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NWIW says $2.3 billion construction project will need 1,434 workers
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NWIW says $2.3 billion construction project will need 1,434 workers

Methanol plant site

The Department of Ecology has rejected Northwest Innovation Works' climate change study, delaying the project by as much as a year.

The owners of a proposed methanol plant at the Port of Kalama this month released their own final economic analysis that predicted the three-year construction project will create 1,434 new full-year jobs, with 192 permanent full-time jobs.

The report, conducted for Northwest Innovation Works by ECONorthwest, said the company will spend $728 million on local labor, goods, fees, sales taxes and services in connection with the construction of the facility, located on 90 acres at the Port of Kalama. Total construction costs are estimated be about $2.3 billion.

The study reported that the average wages and salaries at the facility will be $72,338, plus another $30,000 in annual benefits. It estimated that another 800 “indirect” permanent jobs will be linked to the plant operations.

In the report, NW Innovation Works noted it has pledged to invest annually in carbon mitigation projects with an emphasis on opportunities located within Washington State and Southwest Washington. The company said that based on an assumed $15 million invested in an average Washington remediation project, this effort would have the effect of supporting 131 jobs, $8.7 million in labor income, and $25.2 million in total economic output in Washington.

The state Department of Ecology is expected to release its decision on a shoreline permit for the project by the end of next week. Last month, Ecology released the final analysis of the proposed plant’s greenhouse gas emissions. The study found the plant could result in less global emissions but levels would still be “significant” even after mitigation efforts.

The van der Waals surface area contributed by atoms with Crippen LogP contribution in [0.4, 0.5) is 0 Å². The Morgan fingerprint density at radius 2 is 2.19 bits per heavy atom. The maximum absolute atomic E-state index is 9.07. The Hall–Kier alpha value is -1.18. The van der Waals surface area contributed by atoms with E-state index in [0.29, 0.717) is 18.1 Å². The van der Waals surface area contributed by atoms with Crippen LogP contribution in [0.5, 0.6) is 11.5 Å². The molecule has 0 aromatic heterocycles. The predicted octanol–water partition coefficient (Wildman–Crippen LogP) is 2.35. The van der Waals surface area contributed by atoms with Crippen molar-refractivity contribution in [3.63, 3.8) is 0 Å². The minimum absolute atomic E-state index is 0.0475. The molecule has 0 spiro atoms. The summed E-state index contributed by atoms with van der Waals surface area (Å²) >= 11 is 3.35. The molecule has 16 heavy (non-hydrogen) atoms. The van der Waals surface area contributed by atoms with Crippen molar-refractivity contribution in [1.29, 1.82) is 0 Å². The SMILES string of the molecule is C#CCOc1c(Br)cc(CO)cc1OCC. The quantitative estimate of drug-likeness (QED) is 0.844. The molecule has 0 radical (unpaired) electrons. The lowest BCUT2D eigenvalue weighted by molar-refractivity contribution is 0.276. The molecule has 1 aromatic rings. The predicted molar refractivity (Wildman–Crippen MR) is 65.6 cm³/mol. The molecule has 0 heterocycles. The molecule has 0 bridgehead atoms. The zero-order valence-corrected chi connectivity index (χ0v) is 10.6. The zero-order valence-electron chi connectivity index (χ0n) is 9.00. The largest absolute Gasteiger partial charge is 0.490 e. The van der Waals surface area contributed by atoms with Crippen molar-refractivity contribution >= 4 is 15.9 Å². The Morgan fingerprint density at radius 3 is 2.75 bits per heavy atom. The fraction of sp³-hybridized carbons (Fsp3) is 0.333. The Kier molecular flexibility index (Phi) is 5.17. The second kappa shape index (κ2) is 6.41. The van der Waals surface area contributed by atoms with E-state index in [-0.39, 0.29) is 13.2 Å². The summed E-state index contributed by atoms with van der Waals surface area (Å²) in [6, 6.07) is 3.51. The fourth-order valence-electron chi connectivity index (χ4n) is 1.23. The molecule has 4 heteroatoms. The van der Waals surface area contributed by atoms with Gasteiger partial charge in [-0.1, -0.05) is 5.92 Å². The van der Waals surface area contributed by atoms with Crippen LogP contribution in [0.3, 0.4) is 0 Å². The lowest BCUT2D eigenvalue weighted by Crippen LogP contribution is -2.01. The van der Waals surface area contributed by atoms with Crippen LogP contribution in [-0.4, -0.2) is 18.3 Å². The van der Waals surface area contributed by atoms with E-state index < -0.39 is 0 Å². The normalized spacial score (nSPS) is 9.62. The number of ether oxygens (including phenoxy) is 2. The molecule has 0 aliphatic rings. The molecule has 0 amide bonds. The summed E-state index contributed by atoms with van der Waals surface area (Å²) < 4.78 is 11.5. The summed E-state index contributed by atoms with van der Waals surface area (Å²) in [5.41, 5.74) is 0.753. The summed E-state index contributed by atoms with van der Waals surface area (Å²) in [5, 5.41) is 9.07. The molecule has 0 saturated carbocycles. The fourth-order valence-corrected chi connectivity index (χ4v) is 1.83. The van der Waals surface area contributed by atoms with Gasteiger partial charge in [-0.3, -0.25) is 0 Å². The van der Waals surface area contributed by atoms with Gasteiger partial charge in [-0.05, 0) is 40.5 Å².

The new economic report updates a 2015 study and is intended to provide updated impacts.

“While this report is neither offered nor intended to augment any ongoing environmental analysis related to the Kalama facility, it is intended to provide updated impact figures,” the firm said.

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Regulatory requirements and public comment resulted in some modifications to the project, which is endorsed by Cowlitz County, port and local officials, except some city officials in Kalama. Environmental groups, including Columbia Riverkeeper, have opposed the project since it was first announced. Gov. Jay Inslee last fall came out in opposition to the plant, citing environmental concerns.

“The modifications, along with delays in construction start and associated impacts, mitigation efforts and regulatory conditions have driven increases to cost estimates,” said NWIW.

The production, storage and offloading elements overall are referred to as the Kalama Manufacturing and Marine Export Facility, which will occupy a 90-acre site on land owned by the Port of Kalama. It is located 3 miles from Northwest Pipeline, the primary artery for natural gas transmission to the Pacific Northwest. Methanol, also known as methyl alcohol, is a simple alcohol that occurs naturally in the environment through anaerobic bacterial fermentation. The Kalama facility will produce it from natural gas.

The methanol will be stored on-site and then transferred onto oceangoing vessels for export to Asia. The methanol will then be made into materials, such as synthetic fibers and compounds widely use by consumers and industries.

NWIW plans on starting construction in late 2021 or early 2022 depending on regulatory approvals and ending in 2024. Full-scale operations are expected to begin in 2025 after a short ramp-up period. The plant will run at full capacity producing 3.6 million metric tons per year requiring about 60 “vessel calls” per year, according to the report.

Other permits would be required for the project to move forward, including two federal permits vacated in November.

A federal court in November vacated the federal Clean Water Act permits the U.S. Army Corps of Engineers approved in April 2019, sending the project back to the Corps for review.

It’s unclear how long it may take the Corps to complete an environmental impact statement for the project, but Ecology’s greenhouse gas study took about a year.


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